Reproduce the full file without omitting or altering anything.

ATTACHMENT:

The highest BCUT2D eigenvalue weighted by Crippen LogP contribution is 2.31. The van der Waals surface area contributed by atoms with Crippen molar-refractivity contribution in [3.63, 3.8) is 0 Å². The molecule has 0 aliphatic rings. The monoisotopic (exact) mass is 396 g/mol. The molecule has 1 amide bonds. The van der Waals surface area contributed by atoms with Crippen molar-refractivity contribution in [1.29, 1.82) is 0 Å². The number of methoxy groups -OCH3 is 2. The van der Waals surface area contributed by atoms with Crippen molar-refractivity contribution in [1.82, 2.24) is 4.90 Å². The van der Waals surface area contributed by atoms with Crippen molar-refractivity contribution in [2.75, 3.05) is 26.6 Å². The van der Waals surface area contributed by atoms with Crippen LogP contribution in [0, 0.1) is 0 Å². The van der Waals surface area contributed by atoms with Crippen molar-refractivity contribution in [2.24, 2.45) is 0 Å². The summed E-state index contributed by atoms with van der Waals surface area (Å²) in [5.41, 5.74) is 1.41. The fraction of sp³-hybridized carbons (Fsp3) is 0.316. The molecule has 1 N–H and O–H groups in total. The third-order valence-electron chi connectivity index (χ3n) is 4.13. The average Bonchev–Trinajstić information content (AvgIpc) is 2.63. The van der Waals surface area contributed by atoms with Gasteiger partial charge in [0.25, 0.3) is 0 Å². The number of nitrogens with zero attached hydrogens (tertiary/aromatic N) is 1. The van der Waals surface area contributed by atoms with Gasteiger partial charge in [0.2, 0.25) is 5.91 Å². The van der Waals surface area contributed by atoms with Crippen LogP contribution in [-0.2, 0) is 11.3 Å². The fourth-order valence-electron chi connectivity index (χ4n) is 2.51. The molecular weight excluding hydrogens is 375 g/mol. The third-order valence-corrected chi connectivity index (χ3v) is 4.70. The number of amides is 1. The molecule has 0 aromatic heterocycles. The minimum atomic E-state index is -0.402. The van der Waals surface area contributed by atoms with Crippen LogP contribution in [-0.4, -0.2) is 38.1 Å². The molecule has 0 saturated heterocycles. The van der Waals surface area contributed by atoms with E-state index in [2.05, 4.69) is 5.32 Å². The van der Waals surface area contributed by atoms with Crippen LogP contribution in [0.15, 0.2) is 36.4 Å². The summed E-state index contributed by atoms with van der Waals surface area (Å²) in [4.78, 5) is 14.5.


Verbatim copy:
The highest BCUT2D eigenvalue weighted by Crippen LogP contribution is 2.31. The van der Waals surface area contributed by atoms with Crippen molar-refractivity contribution in [3.63, 3.8) is 0 Å². The molecule has 0 aliphatic rings. The monoisotopic (exact) mass is 396 g/mol. The molecule has 1 amide bonds. The van der Waals surface area contributed by atoms with Crippen molar-refractivity contribution in [1.29, 1.82) is 0 Å². The number of methoxy groups -OCH3 is 2. The van der Waals surface area contributed by atoms with Crippen molar-refractivity contribution in [1.82, 2.24) is 4.90 Å². The van der Waals surface area contributed by atoms with Crippen molar-refractivity contribution in [2.75, 3.05) is 26.6 Å². The van der Waals surface area contributed by atoms with Crippen LogP contribution in [0, 0.1) is 0 Å². The van der Waals surface area contributed by atoms with Crippen molar-refractivity contribution in [2.24, 2.45) is 0 Å². The summed E-state index contributed by atoms with van der Waals surface area (Å²) in [5.41, 5.74) is 1.41. The fraction of sp³-hybridized carbons (Fsp3) is 0.316. The molecule has 1 N–H and O–H groups in total. The third-order valence-electron chi connectivity index (χ3n) is 4.13. The average Bonchev–Trinajstić information content (AvgIpc) is 2.63. The van der Waals surface area contributed by atoms with Gasteiger partial charge in [0.25, 0.3) is 0 Å². The number of nitrogens with zero attached hydrogens (tertiary/aromatic N) is 1. The van der Waals surface area contributed by atoms with Gasteiger partial charge in [0.2, 0.25) is 5.91 Å². The van der Waals surface area contributed by atoms with Crippen LogP contribution in [-0.2, 0) is 11.3 Å². The fourth-order valence-electron chi connectivity index (χ4n) is 2.51. The molecular weight excluding hydrogens is 375 g/mol. The third-order valence-corrected chi connectivity index (χ3v) is 4.70. The number of amides is 1. The molecule has 0 aromatic heterocycles. The minimum atomic E-state index is -0.402. The van der Waals surface area contributed by atoms with Crippen LogP contribution in [-0.4, -0.2) is 38.1 Å². The molecule has 0 saturated heterocycles. The van der Waals surface area contributed by atoms with E-state index in [2.05, 4.69) is 5.32 Å². The van der Waals surface area contributed by atoms with Crippen LogP contribution in [0.15, 0.2) is 36.4 Å². The summed E-state index contributed by atoms with van der Waals surface area (Å²) in [4.78, 5) is 14.5.